“It was a lot of work,” Saliers said, noting it took 18 months to edit it and make sure it sounded good. “We hope for a big turnout.”

    Saliers had a breakthrough case of COVID-19 last August and had to cancel a few tour dates. Earlier this month, she caught a bronchial infection that Ray also got and the pair had to push back a few dates in Texas. “Bronchitis is something wicked but it’s not COVID,” Saliers said. “I feel bad postponing the shows but I’d feel worse singing badly during shows.”

    She spoke to the AJC the day after the leak of Supreme Court Justice Samuel Alito’s early draft opinion that would overturn Roe. vs. Wade. “It’s very frightening,” she said. “Honestly, I’m glad my wife is Canadian. It gets to a point where you feel like you’re not welcome and you don’t know your own country. How can we stay in a place like this? For me, it’s a dark time.”

    Music, of course, is her solace, her sanctuary. On some dates this year, they are pairing with other big-name artists like Brandi Carlile and Sarah McLachlan.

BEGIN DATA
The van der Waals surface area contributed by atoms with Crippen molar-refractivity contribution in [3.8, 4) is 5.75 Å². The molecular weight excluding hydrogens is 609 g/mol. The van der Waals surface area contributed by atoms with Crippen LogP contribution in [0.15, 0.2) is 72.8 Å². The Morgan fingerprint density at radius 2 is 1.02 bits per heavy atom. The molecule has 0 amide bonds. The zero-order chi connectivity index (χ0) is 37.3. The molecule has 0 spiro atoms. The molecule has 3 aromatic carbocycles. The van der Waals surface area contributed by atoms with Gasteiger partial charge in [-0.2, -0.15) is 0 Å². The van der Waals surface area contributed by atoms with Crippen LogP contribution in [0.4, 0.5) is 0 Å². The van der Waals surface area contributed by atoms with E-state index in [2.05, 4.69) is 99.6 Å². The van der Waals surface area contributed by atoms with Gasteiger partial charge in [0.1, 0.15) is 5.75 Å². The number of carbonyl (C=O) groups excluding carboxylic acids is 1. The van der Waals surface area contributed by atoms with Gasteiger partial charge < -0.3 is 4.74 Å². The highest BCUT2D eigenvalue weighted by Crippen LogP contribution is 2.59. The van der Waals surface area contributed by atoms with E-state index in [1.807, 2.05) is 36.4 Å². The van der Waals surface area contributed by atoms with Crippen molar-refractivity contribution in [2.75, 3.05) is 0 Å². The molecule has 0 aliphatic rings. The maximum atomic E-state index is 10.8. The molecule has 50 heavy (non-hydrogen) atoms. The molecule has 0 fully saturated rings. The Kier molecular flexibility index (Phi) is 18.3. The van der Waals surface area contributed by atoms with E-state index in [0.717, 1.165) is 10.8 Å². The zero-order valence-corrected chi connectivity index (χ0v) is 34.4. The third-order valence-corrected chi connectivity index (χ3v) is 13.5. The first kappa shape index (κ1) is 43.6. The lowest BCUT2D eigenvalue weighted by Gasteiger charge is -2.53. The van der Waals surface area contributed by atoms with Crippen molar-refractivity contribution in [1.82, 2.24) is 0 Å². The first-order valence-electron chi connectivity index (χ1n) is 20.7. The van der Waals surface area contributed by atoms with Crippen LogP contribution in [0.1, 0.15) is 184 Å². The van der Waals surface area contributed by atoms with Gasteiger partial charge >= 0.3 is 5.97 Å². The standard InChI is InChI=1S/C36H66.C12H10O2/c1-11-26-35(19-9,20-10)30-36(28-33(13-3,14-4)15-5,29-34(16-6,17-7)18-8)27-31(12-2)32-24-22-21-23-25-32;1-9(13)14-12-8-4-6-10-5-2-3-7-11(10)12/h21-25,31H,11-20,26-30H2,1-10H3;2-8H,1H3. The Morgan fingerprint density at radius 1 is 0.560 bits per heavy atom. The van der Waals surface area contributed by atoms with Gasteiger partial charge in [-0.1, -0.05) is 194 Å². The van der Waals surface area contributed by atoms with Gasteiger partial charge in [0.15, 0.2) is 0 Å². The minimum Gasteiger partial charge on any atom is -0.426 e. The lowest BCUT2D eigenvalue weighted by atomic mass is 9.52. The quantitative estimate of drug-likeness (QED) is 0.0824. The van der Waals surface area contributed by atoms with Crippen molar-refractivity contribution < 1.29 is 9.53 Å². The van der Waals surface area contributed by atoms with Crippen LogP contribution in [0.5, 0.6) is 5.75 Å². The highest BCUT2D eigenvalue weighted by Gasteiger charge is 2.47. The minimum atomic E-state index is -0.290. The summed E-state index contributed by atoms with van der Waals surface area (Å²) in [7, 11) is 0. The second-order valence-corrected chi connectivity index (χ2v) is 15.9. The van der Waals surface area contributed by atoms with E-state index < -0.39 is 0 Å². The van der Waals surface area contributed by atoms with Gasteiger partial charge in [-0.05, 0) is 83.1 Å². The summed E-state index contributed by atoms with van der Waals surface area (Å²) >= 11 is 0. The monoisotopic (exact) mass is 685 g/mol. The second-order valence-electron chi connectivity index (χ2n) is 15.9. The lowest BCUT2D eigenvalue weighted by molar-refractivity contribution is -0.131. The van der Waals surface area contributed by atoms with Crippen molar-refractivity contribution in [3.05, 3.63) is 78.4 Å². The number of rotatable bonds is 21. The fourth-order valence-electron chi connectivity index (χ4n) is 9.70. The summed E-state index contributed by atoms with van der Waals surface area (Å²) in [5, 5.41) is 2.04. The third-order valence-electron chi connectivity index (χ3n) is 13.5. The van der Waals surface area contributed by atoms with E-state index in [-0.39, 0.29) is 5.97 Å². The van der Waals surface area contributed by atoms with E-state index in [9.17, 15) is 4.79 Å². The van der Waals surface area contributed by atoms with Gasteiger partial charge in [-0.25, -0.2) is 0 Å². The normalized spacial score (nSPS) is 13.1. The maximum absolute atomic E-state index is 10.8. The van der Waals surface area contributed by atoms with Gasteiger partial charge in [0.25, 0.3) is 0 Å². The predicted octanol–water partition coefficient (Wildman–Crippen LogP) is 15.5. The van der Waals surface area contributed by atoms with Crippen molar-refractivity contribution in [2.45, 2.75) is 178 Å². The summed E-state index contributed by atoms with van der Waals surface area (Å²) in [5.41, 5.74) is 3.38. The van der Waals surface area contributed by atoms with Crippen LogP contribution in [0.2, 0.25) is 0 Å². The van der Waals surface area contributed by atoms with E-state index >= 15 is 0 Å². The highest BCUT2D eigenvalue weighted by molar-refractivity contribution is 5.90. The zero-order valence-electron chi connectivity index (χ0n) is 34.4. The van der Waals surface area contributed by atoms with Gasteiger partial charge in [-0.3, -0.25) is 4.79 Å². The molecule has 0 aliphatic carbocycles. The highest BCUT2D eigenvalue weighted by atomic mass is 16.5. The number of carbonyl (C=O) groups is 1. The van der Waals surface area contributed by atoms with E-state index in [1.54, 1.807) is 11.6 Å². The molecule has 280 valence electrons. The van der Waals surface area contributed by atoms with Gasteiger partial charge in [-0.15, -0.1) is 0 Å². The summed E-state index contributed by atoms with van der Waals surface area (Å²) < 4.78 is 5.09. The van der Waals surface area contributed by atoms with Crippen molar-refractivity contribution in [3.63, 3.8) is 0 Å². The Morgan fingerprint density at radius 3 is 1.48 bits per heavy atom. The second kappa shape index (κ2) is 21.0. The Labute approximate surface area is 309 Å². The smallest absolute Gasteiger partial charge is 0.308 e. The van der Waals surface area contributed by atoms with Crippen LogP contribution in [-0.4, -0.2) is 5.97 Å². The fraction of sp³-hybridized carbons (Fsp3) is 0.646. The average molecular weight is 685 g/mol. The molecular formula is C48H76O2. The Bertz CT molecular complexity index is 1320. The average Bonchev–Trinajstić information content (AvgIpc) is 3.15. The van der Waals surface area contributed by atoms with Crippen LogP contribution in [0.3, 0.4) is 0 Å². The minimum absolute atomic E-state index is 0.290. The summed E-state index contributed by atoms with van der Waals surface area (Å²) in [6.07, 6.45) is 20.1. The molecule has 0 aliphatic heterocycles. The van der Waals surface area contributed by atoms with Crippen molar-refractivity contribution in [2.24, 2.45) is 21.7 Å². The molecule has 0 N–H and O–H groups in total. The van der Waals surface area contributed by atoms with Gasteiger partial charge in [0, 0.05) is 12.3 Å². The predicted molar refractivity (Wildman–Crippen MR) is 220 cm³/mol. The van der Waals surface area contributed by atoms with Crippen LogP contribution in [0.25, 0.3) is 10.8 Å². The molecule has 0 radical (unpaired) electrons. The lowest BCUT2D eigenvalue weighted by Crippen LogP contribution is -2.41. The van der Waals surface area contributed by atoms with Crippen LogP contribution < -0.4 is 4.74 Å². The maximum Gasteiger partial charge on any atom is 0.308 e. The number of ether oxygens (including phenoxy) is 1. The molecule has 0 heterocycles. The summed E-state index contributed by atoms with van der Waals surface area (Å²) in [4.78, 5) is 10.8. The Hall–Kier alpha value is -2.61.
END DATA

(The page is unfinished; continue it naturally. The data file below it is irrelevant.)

The Indigo Girls also appeared on “Ellen” recently in a pretaped segment playing their seminal 1989 classic “Closer to Fine” and 1992′s pensive “Ghost.” It was the first time in several years they had performed on a talk show since working the late-night circuit hosted by David Letterman, Jay Leno and Conan O’Brien during their late 1980s/1990s heyday.

    DeGeneres specifically requested them to appear in her final weeks on her longtime syndicated show, which is ending this year.

    “She chose us and picked the songs,” Saliers said. “She’s an icon for queer rights, comedy and television. When we were rehearsing, she came up behind us singing ‘Closer to Fine’ with us.”

    They are both excited about an upcoming fantastical musical film called “Glitter & Doom” based on their songs.

    “I haven’t yet seen a rough cut,” Ray said. “But the script is amazing. There is a lot of magical realism. And they didn’t just use our songs. They mashed them up. We’re happy it’s something unconventional.”